TAIPEI -- MediaTek, the world's second-largest mobile chip provider after Qualcomm, on Wednesday denied that it was in merger talks with Singapore's Broadcom.
MediaTek Chief Financial Officer David Ku said in a statement to the stock exchange that his company has not engaged in talks or activities related to any merger or acquisition with Broadcom, one of the most aggressive tech acquirers in the world.
MediaTek shares closed lower 1.9% at 336 New Taiwan dollars on Tuesday, shedding some recent gains, after it refuted a report in the local Economic Daily that its Chairman Tsai Ming-Kai met with Broadcom Chief Executive Hock Tan last week in Singapore to discuss a transaction. However, MediaTek stock has risen around 5% this week after financial services media outfit Motley Fool noted that it could become Broadcom's next target besides semiconductor manufacturers Xilinx and Cirrus Logic.
Although MediaTek's Ku dismissed the market rumor as "groundless," an industry source told the Nikkei Asian Review that Broadcom did contact MediaTek to show interest in buying the company. In 2017, Broadcom's Tan visited MediaTek in Taiwan although it's not clear the reason for his trip and the details discussed in the meeting, another industry source said on Wednesday.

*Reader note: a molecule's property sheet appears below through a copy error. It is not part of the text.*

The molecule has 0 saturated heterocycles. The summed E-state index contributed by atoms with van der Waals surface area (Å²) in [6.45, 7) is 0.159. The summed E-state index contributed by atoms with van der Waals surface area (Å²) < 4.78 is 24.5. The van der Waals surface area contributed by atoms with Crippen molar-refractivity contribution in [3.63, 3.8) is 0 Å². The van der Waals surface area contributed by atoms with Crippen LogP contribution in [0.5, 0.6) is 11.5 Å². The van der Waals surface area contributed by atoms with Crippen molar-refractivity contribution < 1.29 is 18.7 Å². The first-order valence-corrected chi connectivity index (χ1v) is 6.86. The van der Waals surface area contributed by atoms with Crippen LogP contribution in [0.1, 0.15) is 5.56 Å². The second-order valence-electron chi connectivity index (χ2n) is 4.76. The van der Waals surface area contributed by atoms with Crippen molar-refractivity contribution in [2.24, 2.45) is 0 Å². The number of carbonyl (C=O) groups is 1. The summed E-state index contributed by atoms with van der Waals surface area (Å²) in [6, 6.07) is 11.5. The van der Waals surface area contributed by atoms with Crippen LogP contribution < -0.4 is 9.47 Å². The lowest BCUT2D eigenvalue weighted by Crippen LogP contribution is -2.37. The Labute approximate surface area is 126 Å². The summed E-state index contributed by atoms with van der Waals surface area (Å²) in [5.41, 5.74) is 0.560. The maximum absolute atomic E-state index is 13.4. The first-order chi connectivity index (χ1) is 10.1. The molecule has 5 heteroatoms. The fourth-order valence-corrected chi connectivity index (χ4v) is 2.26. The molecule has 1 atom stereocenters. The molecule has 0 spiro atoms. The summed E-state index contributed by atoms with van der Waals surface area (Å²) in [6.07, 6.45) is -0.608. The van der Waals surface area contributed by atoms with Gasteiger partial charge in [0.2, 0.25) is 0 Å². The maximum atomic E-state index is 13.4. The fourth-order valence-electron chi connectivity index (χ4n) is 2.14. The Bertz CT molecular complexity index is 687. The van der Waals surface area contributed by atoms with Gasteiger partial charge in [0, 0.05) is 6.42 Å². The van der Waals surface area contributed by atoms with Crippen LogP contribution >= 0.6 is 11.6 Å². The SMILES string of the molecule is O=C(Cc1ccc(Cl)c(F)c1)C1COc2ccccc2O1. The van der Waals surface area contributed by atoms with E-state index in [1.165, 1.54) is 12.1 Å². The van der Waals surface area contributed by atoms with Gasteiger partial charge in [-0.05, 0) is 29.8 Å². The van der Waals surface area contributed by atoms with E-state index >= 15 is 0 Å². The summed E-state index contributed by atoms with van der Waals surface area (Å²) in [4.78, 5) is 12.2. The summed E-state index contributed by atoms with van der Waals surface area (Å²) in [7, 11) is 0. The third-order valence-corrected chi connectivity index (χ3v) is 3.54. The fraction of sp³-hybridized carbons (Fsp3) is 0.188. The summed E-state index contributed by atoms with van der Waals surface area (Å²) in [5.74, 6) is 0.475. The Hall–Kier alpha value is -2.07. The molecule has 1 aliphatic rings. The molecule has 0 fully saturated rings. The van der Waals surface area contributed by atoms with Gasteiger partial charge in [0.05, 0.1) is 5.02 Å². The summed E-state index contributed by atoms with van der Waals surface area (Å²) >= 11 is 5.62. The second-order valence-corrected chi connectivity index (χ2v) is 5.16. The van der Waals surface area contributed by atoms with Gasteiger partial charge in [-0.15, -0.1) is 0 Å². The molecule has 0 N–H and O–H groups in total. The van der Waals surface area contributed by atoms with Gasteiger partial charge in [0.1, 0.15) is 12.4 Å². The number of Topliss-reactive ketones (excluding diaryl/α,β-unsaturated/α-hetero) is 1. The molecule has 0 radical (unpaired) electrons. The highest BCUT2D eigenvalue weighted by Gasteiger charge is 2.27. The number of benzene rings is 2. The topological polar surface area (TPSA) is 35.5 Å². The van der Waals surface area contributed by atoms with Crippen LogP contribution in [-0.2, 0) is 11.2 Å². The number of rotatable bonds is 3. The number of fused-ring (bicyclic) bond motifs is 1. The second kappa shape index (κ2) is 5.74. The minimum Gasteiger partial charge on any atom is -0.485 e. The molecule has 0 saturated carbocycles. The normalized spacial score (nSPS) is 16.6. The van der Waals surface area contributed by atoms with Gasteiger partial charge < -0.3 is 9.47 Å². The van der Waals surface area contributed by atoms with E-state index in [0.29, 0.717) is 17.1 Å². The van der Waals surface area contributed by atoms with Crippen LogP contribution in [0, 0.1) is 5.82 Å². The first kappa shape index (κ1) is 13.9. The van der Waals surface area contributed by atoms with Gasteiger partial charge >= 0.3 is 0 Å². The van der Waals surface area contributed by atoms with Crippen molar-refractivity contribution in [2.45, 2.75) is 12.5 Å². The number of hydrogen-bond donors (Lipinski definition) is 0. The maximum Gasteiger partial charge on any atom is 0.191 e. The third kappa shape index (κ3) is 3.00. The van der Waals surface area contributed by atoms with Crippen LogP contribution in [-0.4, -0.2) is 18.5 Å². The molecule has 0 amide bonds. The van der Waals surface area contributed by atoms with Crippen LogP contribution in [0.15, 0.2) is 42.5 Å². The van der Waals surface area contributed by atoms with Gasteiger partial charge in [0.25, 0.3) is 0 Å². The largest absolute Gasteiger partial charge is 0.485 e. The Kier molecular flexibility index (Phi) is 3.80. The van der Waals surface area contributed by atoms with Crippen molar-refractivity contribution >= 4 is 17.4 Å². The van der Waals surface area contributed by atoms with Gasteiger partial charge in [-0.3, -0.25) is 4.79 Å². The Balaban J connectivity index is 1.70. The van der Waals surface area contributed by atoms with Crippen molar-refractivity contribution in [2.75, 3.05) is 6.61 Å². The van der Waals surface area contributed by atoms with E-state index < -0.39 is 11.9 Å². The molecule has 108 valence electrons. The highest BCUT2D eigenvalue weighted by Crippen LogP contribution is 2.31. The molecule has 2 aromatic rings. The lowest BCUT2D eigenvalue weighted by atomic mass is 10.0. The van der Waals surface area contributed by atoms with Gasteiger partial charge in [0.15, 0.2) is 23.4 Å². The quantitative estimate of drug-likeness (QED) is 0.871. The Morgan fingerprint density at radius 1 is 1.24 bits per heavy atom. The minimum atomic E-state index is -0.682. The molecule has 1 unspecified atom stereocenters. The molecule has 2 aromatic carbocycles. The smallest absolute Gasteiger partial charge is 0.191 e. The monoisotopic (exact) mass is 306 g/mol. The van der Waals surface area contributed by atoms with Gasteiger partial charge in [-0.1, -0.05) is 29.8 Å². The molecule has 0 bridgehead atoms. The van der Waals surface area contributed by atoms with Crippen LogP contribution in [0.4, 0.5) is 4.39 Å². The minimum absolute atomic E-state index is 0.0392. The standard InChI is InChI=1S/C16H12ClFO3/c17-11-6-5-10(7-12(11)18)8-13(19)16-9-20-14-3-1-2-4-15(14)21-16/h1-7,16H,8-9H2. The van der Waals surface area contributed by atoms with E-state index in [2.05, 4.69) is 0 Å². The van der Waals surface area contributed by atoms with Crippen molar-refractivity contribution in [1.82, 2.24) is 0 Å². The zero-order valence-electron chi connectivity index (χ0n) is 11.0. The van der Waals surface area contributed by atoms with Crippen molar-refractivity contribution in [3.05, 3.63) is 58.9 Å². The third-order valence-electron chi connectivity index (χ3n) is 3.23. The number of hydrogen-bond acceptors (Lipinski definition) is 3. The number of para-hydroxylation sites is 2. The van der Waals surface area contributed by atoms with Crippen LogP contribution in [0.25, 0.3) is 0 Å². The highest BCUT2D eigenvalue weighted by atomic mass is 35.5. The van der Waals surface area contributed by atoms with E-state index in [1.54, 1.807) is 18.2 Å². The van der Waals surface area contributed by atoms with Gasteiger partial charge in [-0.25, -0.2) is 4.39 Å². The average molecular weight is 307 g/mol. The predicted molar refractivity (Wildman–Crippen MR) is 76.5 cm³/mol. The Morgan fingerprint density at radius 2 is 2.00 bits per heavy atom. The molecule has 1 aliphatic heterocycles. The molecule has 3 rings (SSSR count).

The semiconductor sector is undergoing a consolidation wave as companies seek new growth drivers. Deep-pocketed technology companies and internet giants like Apple and Google also all want to enhance their own chipmaking capabilities to cut reliance on suppliers, turning the heat up on competition in the sector.
Broadcom's bid to take over the world's largest mobile chipmaker Qualcomm collapsed after U.S. President Donald Trump blocked the deal citing national security concerns on March 12. MediaTek's market capitalization is around NT$531.3 billion ($18.2 billion), far lower than Broadcom's $117 billion offer for Qualcomm.
MediaTek supplies to most of the Chinese smartphone makers including Huawei, Oppo, Vivo, Lenovo and Xiaomi and it also provides chipsets to Samsung Electronics' mid- to low-end phones. The group also makes chips for televisions, setup boxes, and is a supplier to Amazon Echo smart speakers.
Broadcom, on the other hand, is an Apple supplier providing high-end Wi-Fi chips for iPhones and it's also a global supplier of networking processor chips and data center switch chips for telecommunication equipment. The chipmaker was formed when Avago Technologies bought Broadcom in 2016 for $37 billion and kept the name. It also closed a deal in November to buy U.S.-based networking gear maker Brocade Communications Systems, a rival of Cisco.
Qualcomm controls around 36% of the market for mobile application processors and MediaTek some 24% in 2017, according to research company Gartner.
MediaTek also acquired some of its smaller peers in recent years, including smart TV chip designer MStar Semiconductor and power management chip provider Richtek Technology.
Broadcom was not immediately available for comment.